Foreign exchange students have been a part of life for Bloomquists

RANDOLPH — Magnetized to Elaine and Dick Bloomquist’s refrigerator are 22 frames holding the images of what the couple likes to call their, “global family.”

Thirteen of those photos are of high school-aged exchange students the couple has hosted at their home in Randolph in the past 10 years. These students have been from various different European countries as well as Hong Kong and Thailand.

RANDOLPH — Magnetized to Elaine and Dick Bloomquist’s refrigerator are 22 frames holding the images of what the couple likes to call their, “global family.” 

Thirteen of those photos are of high school-aged exchange students the couple has hosted at their home in Randolph in the past 10 years. These students have been from various different European countries as well as Hong Kong and Thailand. 

Elaine said after their first exchange student back in 2008, it just became a habit the couple could not seem to quit. 

“Once you’ve had someone extra in your home from another country with that culture you do want to keep going for a while,” Elaine said. 

Dick has worked as a truck drive since 1995 and Elaine has been a para professional at the Randolph High School for the past 15 years. This is how she got involved with Education First, or EF, an exchange student program. 

While these exchange students are in Randolph, they attend high school where they are registered as sophomores but can take almost any class they want to or are required to. There, Elaine said the students can’t get away with much since she works at the school.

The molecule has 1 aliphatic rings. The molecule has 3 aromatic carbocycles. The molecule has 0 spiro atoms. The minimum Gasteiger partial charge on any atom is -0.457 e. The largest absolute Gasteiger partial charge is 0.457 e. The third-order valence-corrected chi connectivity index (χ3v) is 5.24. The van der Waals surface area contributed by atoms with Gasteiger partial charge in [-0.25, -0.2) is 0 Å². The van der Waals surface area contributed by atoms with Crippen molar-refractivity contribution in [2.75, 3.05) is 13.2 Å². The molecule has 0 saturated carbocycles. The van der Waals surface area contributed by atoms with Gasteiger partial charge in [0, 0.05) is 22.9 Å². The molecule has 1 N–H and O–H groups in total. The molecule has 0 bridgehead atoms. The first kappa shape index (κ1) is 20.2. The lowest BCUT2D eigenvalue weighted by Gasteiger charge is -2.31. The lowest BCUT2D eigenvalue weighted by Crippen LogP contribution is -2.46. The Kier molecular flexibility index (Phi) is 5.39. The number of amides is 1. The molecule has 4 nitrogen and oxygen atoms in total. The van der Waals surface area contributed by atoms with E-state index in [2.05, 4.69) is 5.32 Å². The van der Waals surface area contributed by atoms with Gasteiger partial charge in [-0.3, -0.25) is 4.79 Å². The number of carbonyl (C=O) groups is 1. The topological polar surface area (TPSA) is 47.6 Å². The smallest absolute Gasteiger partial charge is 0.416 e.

The students also have the opportunity to participate in sports, dance and any extracurricular activities that interest them. 

The couple has had students go to state tournaments, sing the National Anthem before sporting events and even learn to drive. 

One of the photos in the magnet frames on their refrigerator is of their son Jimmy and his wife Christina. 

Although Jimmy was only living in the house the first year of the couple’s journey as exchange student hosts, he still considers these students his “global brothers and sisters,” Elaine said. 

So much so, Jimmy and his wife even had one exchange student in their wedding as a bridesmaid. 

Jimmy said these foreign exchange students have taught him a lot — from cooking recipes to foreign politics to different ways to cope with changes in environment and much more.

“You can learn about the world through books and videos, but nothing opens up your capacity for empathy than actually knowing somebody from a different situation or place and being able to relate to them directly,” Jimmy said.

After 10 years of hosting, the couple does not plan on having another exchange student in their home so they can get to know their newborn grandson Martin, who lives in Lawrence, Kansas with Jimmy and his wife. 

Although Dick describes saying goodbye to these students as “a kick in the gut,” he and his wife are constantly reminded of their global family whenever they walk into the kitchen and see all of their smiling faces magnetized to the refrigerator.

“They become one of your family they really do,” Elaine said.

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